Are you looking forward to the weekend already? We’ve outlined some super cool science fiction movies that will make your weekend anything from boring. Everyone knows Netflix is your “go-to-guy” for your movies, irrespective of the genre.
Although there are several sci-fi movies, you would love to watch over and over and again on Netflix, but these seven sci-fi movies are definitely worth your time.
By sci-fi movies, I am not referring to the Re-animator or Tarkovsky gem, Netflix has upgraded so, should you. Furthermore, you can trust Netflix to supply you with recently released to VOD micro-budget movie titles.
However, it does not dispute the fact that Science fiction movies are not the most influential genre Netflix has to offer, but if you want to wreck your conception of reality, and human potential, there are plenty of sci-fi movies to choose from.
We are starting from the oldest to the latest movie, so enjoy the ride
Batteries not included
Directed by Matthew Robbins and released in 1997. Batteries not included is an old film, which tells a story of how old people and aliens join forces to fight gentrification of crowd-pleasing win.
The on and off screen spouses, Hume Cronyn and Jessica Tandy, play a couple who are among the low-earner residents of an apartment building at odds with The Man.
Just to get rid of his unwanted tenants, the Man hires a local gang to vandalize the couple’s downstairs diner and drives out his tenants.
However, a pair of friendly flying saucers dubbed “the Fix-Its” came to town, and squatted on top of the building while fixing anything, everything they see in time. By the way, the UFOs are not just the “Fix-it-all” gang; they are fertile, family-minded Fix-Its at that.
According to Amanda Schurr “The film is smart, and cute, in the best sense of that term. The Fix-Its are positively arousing great delight. There is a childlike innocence to the whole thing, and the cast is pitch perfect, especially the sprightly Cronyn.”
Psychokinesis is the latest film written and directed by Yeon Sang-ho. Yeon offers a different interpretation of the zeitgeist with Psychokinesis; the film creates a deft, vaguely political room of South Korea’s own in the cinematic superhero universe.
Shin Seok-Heon, a character played by Ryu Seung-ryong is an everyman nobody who is a silly security guard and also estranged from his family.
Shin brought back his daughter Roo-mi’s life (played by Shim Eun-Kyung) after a gang of unionized construction workers mistakenly kill her mother while trying to evict the young fried chicken business owner from their small storefront.
Furthermore, Shin has burgeoning superpowers of the titular variety; he contracted it when he drank from a public spring, which was polluted with an alien substance newly released in the earth through a crashed space rock.
This 2013 existential science fiction movie was written and directed by Director Jaco Van Dormael; it shows a balance between the terror and awe off the eternal mystery. The film stars Jared Leto as Nemo Nobody.
The movie is about a man(Nemo) who wakes up one morning and discovers he is a senior man living in the late twenty-first century. Also, he is the last mortal left alive in an advanced civilization, which views him as a fascinating oddity.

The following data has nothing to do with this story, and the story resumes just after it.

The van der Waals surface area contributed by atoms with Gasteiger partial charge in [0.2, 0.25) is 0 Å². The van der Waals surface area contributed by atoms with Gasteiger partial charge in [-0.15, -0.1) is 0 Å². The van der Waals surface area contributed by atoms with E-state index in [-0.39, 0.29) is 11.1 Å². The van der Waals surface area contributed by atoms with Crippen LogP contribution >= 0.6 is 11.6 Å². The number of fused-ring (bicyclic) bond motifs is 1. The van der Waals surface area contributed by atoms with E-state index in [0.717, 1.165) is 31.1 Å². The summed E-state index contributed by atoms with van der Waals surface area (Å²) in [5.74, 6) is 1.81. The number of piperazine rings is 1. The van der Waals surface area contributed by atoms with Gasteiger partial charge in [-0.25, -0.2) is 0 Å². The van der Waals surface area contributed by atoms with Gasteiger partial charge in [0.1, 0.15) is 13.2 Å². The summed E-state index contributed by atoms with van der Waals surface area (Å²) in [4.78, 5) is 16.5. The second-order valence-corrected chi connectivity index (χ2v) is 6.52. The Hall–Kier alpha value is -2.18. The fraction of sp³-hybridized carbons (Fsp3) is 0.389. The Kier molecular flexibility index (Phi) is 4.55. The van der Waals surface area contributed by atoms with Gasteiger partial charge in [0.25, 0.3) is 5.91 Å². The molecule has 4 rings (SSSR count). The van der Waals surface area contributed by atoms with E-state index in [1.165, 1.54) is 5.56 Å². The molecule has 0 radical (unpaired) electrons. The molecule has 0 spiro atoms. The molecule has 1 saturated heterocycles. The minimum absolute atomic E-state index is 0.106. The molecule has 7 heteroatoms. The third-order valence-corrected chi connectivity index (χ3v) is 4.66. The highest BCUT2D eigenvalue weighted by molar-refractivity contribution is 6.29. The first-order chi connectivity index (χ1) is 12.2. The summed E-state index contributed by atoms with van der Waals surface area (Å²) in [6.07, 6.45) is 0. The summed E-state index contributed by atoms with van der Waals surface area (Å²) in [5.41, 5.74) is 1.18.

Furthermore, he has no memory how he goes to that stage of his life. Nemo remembers he was born in 1975, and living his life in the early twenty-first century.
Mr. Nobody is centered on old Nemo’s stories to a journalist who is writing a story about him. We get to see much of Nemo’s younger life; nonetheless, his more youthful days are questionable because we are not sure which version of his life is correct.
According to the old Nemo, he either moved with his mother to Canada and fell in love with a woman named Anna (Diane Kruger) or grew up in the United Kingdom, and fell in love with a woman named Elise (Sarah Polley).
However, those versions have their divergent narratives: Did Nemo meet Anna as a teen (Juno Temple) and then never reconnect with her in adulthood, or did they find each other again?
Moreover, in one plot strand, Nemo adventures to Mars to be part of a colony, even though we assume what we are seeing is a product of his imagination when he was a boy. In Mr. Nobody, despite the several variations of Nemo he is playing; nonetheless, there is a consistent damaged quality to the character that ties them together.
According to Tim Grierson, “Leto isn’t trying to essay distinct personalities for each Nemo, they are all versions of the same soul.”
If you like reality mixed with fantasy, then you are the one Director Jaco Van Domael had in mind when making this film.
You cannot expect anything less from a movie directed by three brilliant directors- François Simard, Anouk Whissell, and Yoann-Karl Whissell; the film was released in 2015.
Turbo Kid may not be the latest sci-fi movie, but it is a beautiful experience. According to Jim Vorel,“the kind of insane indie wish-fulfillment that I can only imagine inspires other indie filmmakers to say “Well if that guy can pull off this movie, then I need to make a movie of my own.” It’s a gloriously absurd ode to ’80s era kid’s movies, apocalypse fiction and gore-centric horror, full of neon colors and exploding heads.”
He added “The hyper-bloody ultraviolence, in particular, is insanely impressive, on a level rarely seen outside the likes of Peter Jackson’s Dead Alive.
Add a twist of Michael Ironside playing a ham-fisted parody of his villain roles in movies like Scanners (talk about exploding heads) and Total Recall, and you have a serious cult classic in the making.
Turbo Kid sells itself on its premise and iconography, but it’s far better than it truly has to be.”